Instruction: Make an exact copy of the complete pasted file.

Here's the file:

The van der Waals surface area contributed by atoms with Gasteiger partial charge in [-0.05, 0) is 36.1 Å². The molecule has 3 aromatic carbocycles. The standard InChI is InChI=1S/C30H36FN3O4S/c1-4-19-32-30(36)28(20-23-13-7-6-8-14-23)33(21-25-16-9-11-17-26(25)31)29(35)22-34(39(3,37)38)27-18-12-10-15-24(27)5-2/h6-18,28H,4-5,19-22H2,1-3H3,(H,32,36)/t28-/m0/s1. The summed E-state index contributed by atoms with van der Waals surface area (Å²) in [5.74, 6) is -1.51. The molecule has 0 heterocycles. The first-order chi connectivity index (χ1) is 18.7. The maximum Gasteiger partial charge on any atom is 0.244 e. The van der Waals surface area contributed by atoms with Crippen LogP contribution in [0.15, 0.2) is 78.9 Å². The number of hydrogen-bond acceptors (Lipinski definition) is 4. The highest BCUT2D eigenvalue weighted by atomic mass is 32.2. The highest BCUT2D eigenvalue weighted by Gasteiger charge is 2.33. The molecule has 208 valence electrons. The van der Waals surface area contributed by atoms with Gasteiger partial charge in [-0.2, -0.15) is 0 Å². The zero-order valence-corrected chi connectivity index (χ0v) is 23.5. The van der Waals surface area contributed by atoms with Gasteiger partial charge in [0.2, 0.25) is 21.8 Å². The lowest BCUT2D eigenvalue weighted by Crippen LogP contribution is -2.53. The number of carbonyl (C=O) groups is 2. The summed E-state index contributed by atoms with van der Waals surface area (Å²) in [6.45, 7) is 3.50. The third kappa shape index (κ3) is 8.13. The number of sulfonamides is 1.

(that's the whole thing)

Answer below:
The van der Waals surface area contributed by atoms with Gasteiger partial charge in [-0.05, 0) is 36.1 Å². The molecule has 3 aromatic carbocycles. The standard InChI is InChI=1S/C30H36FN3O4S/c1-4-19-32-30(36)28(20-23-13-7-6-8-14-23)33(21-25-16-9-11-17-26(25)31)29(35)22-34(39(3,37)38)27-18-12-10-15-24(27)5-2/h6-18,28H,4-5,19-22H2,1-3H3,(H,32,36)/t28-/m0/s1. The summed E-state index contributed by atoms with van der Waals surface area (Å²) in [5.74, 6) is -1.51. The molecule has 0 heterocycles. The first-order chi connectivity index (χ1) is 18.7. The maximum Gasteiger partial charge on any atom is 0.244 e. The van der Waals surface area contributed by atoms with Crippen LogP contribution in [0.15, 0.2) is 78.9 Å². The number of hydrogen-bond acceptors (Lipinski definition) is 4. The highest BCUT2D eigenvalue weighted by atomic mass is 32.2. The highest BCUT2D eigenvalue weighted by Gasteiger charge is 2.33. The molecule has 208 valence electrons. The van der Waals surface area contributed by atoms with Gasteiger partial charge in [-0.2, -0.15) is 0 Å². The zero-order valence-corrected chi connectivity index (χ0v) is 23.5. The van der Waals surface area contributed by atoms with Gasteiger partial charge in [0.2, 0.25) is 21.8 Å². The lowest BCUT2D eigenvalue weighted by Crippen LogP contribution is -2.53. The number of carbonyl (C=O) groups is 2. The summed E-state index contributed by atoms with van der Waals surface area (Å²) in [6.45, 7) is 3.50. The third kappa shape index (κ3) is 8.13. The number of sulfonamides is 1.